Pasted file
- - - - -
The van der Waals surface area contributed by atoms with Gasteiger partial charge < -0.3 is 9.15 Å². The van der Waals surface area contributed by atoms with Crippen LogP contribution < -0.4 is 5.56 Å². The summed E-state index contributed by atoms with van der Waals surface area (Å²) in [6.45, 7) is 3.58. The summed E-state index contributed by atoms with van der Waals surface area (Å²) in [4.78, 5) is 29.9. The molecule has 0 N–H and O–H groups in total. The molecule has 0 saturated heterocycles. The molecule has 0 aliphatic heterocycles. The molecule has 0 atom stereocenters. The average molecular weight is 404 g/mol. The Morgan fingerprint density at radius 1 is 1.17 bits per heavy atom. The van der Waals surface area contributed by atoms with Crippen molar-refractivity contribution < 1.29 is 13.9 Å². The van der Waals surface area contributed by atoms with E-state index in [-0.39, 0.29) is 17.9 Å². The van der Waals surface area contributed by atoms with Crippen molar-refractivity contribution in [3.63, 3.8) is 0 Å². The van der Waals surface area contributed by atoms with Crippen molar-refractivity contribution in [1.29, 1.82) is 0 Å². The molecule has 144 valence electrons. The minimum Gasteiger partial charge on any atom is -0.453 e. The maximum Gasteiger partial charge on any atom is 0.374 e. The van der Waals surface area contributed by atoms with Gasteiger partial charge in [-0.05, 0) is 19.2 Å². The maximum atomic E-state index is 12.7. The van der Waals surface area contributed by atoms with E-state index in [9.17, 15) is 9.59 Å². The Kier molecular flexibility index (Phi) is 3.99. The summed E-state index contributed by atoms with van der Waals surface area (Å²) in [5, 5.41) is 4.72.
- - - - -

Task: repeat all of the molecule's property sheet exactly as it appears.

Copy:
The van der Waals surface area contributed by atoms with Gasteiger partial charge < -0.3 is 9.15 Å². The van der Waals surface area contributed by atoms with Crippen LogP contribution < -0.4 is 5.56 Å². The summed E-state index contributed by atoms with van der Waals surface area (Å²) in [6.45, 7) is 3.58. The summed E-state index contributed by atoms with van der Waals surface area (Å²) in [4.78, 5) is 29.9. The molecule has 0 N–H and O–H groups in total. The molecule has 0 saturated heterocycles. The molecule has 0 aliphatic heterocycles. The molecule has 0 atom stereocenters. The average molecular weight is 404 g/mol. The Morgan fingerprint density at radius 1 is 1.17 bits per heavy atom. The van der Waals surface area contributed by atoms with Crippen molar-refractivity contribution < 1.29 is 13.9 Å². The van der Waals surface area contributed by atoms with E-state index in [-0.39, 0.29) is 17.9 Å². The van der Waals surface area contributed by atoms with Crippen molar-refractivity contribution in [3.63, 3.8) is 0 Å². The van der Waals surface area contributed by atoms with Crippen molar-refractivity contribution in [1.29, 1.82) is 0 Å². The molecule has 144 valence electrons. The minimum Gasteiger partial charge on any atom is -0.453 e. The maximum Gasteiger partial charge on any atom is 0.374 e. The van der Waals surface area contributed by atoms with Gasteiger partial charge in [-0.05, 0) is 19.2 Å². The maximum atomic E-state index is 12.7. The van der Waals surface area contributed by atoms with E-state index in [9.17, 15) is 9.59 Å². The Kier molecular flexibility index (Phi) is 3.99. The summed E-state index contributed by atoms with van der Waals surface area (Å²) in [5, 5.41) is 4.72.